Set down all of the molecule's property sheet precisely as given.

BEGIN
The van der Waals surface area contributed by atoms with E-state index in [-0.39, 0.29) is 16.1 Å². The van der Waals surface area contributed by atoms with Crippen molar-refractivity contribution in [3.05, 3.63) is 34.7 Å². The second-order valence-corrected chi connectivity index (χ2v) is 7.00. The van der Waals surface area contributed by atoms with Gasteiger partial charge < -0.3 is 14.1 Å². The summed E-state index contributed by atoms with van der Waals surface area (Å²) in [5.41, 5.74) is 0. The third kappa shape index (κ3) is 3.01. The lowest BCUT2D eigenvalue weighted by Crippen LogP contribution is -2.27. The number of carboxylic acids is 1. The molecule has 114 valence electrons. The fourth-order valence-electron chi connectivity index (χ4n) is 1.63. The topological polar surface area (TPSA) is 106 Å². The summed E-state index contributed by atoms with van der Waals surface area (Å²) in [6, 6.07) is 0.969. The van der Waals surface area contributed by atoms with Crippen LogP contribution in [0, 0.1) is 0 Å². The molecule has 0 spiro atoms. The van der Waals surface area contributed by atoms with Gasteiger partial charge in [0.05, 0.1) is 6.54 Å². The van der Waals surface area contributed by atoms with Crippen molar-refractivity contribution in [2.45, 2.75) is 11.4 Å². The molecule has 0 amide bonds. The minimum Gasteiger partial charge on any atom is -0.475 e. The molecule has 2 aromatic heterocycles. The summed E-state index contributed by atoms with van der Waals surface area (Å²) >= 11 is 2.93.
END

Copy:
The van der Waals surface area contributed by atoms with E-state index in [-0.39, 0.29) is 16.1 Å². The van der Waals surface area contributed by atoms with Crippen molar-refractivity contribution in [3.05, 3.63) is 34.7 Å². The second-order valence-corrected chi connectivity index (χ2v) is 7.00. The van der Waals surface area contributed by atoms with Gasteiger partial charge < -0.3 is 14.1 Å². The summed E-state index contributed by atoms with van der Waals surface area (Å²) in [5.41, 5.74) is 0. The third kappa shape index (κ3) is 3.01. The lowest BCUT2D eigenvalue weighted by Crippen LogP contribution is -2.27. The number of carboxylic acids is 1. The molecule has 114 valence electrons. The fourth-order valence-electron chi connectivity index (χ4n) is 1.63. The topological polar surface area (TPSA) is 106 Å². The summed E-state index contributed by atoms with van der Waals surface area (Å²) in [6, 6.07) is 0.969. The van der Waals surface area contributed by atoms with Crippen LogP contribution in [0, 0.1) is 0 Å². The molecule has 0 spiro atoms. The van der Waals surface area contributed by atoms with Gasteiger partial charge in [0.05, 0.1) is 6.54 Å². The van der Waals surface area contributed by atoms with Crippen molar-refractivity contribution in [2.45, 2.75) is 11.4 Å². The molecule has 0 amide bonds. The minimum Gasteiger partial charge on any atom is -0.475 e. The molecule has 2 aromatic heterocycles. The summed E-state index contributed by atoms with van der Waals surface area (Å²) >= 11 is 2.93.